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  • Image, Ideology, and Form:The Middle English Three Dead Kings in Its Iconographic Context
  • Ashby Kinch

The Three Dead Kings is a lively and imaginative late Middle English narrative version of a widespread iconographic motif of medieval macabre art commonly referred to as the "Legend of the Three Living and Three Dead." The artistic and moral core of the Legend lies in the encounter between three people, often, though not always, aristocratic males, and three dead, who are sometimes in coffins, sometimes upright, and often quite voluble, representing a particularly dynamic version of what I term "the didactic corpse," which appears widely in medieval death art. The Middle English poem has generated precious little direct criticism, despite the fact that it provides unique English narrative evidence for a central iconographic motif in European culture. The fact that it is a virtuoso display of formal experimentation ought to attune us to the potential for undiscovered complexity.1 But formidable textual problems have inhibited a clear understanding of the dating, localization, and authorship of the poem, which is transmitted in Oxford, Bodleian Library, MS Douce 302, an anthology of moral and penitential poetry compiled under the direction of John Audelay in the second quarter of the fifteenth century.2 Though the poem is occasionally ascribed to Audelay, who composed other original poems in the manuscript written in the alliterative style, Ad Putter has recently reinforced the case against Audelay's authorship by demonstrating that it conserves some older linguistic forms that the first scribe of Douce 302 normalizes and modernizes in other poems preserved in the manuscript.3 But the question of authorship, while it might help date the poem and thus contextualize it to a certain degree, will certainly not open up the poem's fascinating interpretive questions; to pursue those questions requires a much more considered examination of the iconographic tradition of the Legend, including a reflection on the conditions and contexts within which it was transmitted. [End Page 48]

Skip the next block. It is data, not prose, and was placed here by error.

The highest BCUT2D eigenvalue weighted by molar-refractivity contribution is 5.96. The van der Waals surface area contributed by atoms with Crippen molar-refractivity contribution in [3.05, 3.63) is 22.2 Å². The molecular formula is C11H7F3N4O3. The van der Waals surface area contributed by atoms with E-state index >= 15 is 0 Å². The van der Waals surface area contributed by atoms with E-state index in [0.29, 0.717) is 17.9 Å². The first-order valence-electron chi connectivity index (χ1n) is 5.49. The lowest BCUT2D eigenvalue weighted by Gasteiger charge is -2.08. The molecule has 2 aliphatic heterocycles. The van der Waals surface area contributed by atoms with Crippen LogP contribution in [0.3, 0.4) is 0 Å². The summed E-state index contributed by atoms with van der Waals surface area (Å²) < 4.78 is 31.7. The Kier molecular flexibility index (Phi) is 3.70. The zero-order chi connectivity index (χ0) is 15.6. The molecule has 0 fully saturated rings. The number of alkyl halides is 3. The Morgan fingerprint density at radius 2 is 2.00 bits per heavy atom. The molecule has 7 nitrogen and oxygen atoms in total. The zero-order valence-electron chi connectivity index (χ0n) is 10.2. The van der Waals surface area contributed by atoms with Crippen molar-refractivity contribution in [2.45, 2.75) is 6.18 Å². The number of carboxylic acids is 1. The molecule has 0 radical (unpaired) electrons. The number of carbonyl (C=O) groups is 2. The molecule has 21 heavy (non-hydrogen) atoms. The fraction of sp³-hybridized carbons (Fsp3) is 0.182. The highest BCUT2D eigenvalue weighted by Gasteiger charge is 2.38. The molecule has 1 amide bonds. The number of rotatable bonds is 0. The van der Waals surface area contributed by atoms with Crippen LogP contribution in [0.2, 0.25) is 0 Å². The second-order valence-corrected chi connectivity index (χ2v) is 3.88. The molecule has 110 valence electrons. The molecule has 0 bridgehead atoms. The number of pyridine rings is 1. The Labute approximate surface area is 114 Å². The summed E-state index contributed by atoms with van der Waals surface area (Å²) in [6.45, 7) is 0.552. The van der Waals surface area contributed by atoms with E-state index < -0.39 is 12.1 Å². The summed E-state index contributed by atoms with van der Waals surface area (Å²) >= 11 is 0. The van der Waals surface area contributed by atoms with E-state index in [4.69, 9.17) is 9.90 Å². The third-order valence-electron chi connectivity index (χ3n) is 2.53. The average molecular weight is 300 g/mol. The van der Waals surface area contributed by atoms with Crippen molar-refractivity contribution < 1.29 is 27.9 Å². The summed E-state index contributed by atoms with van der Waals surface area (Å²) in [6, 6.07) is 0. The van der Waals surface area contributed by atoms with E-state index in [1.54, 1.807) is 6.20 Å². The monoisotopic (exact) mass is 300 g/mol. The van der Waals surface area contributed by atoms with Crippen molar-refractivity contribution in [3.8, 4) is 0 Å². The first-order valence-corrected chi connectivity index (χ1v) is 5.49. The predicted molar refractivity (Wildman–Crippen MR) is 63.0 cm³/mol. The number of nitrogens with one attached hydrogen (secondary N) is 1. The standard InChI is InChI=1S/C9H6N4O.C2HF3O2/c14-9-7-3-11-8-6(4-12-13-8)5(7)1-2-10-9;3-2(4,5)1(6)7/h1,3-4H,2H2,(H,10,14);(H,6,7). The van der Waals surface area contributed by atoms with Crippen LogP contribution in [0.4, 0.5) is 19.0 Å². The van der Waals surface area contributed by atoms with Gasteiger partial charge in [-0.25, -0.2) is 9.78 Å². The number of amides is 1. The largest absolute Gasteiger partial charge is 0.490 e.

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Fig 1.

Ennezat (Auvergne), France, mural painting of Three Living and Three Dead. Photograph by Ashby and Amy Kinch.

The Legend of the Three Living and Three Dead in general has been the object of enthusiastic cataloguing, though not particularly incisive criticism.4 Nearly two centuries of study of late medieval macabre art has unearthed a dazzling variety and scope of images: nearly 200 mural paintings, like Ennezat, in Auvergne, France (Fig. 1);5 dozens of manuscript illuminations, both full-page, as in the De Lisle Hours (Fig. 2), and bas-de-page, as in the Taymouth Hours; and about fifteen poetic versions of the Legend in French, English, Italian, and German. In addition, there are historical references to art forms no longer extant, including a panel diptych, sculptural forms, and even paintings on the sides of houses in Paris and Chartres, where addresses were often given by visual cues taken from images on the walls.6 Another, less obvious form of the Legend appears as part of larger works or embedded in other forms, the most famous of which is the Camposanto Triumph of Death mural in Pisa, but also includes an occasional appearance in other macabre works, like Last Judgment images, where they function like a visual echo of a recognizable tradition.7 Despite its widespread diffusion, however, scholars have expended very little critical energy on the form, choosing to root their studies in exploration of the origins and sources of the Legend, and to fight that pervasive proxy-battle for nationalism by identifying the origin in one national tradition or another.8

Part of the lack of attention to form stems from a subtle, but pervasive sense in scholarship on macabre art that the Legend is the less interesting, less compelling predecessor to the more vigorous danse macabre, [End Page 49]

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Fig 2.

MS G. 50, De Lisle Hours (fol. 6v), image depicting the Three Living (with the Dead counterparts missing). Image courtesy of the Pierpont Morgan Library, New York.

which many scholars believed evolved from the Legend.9 Given the large numbers of extant examples of the Legend, there is a rather...


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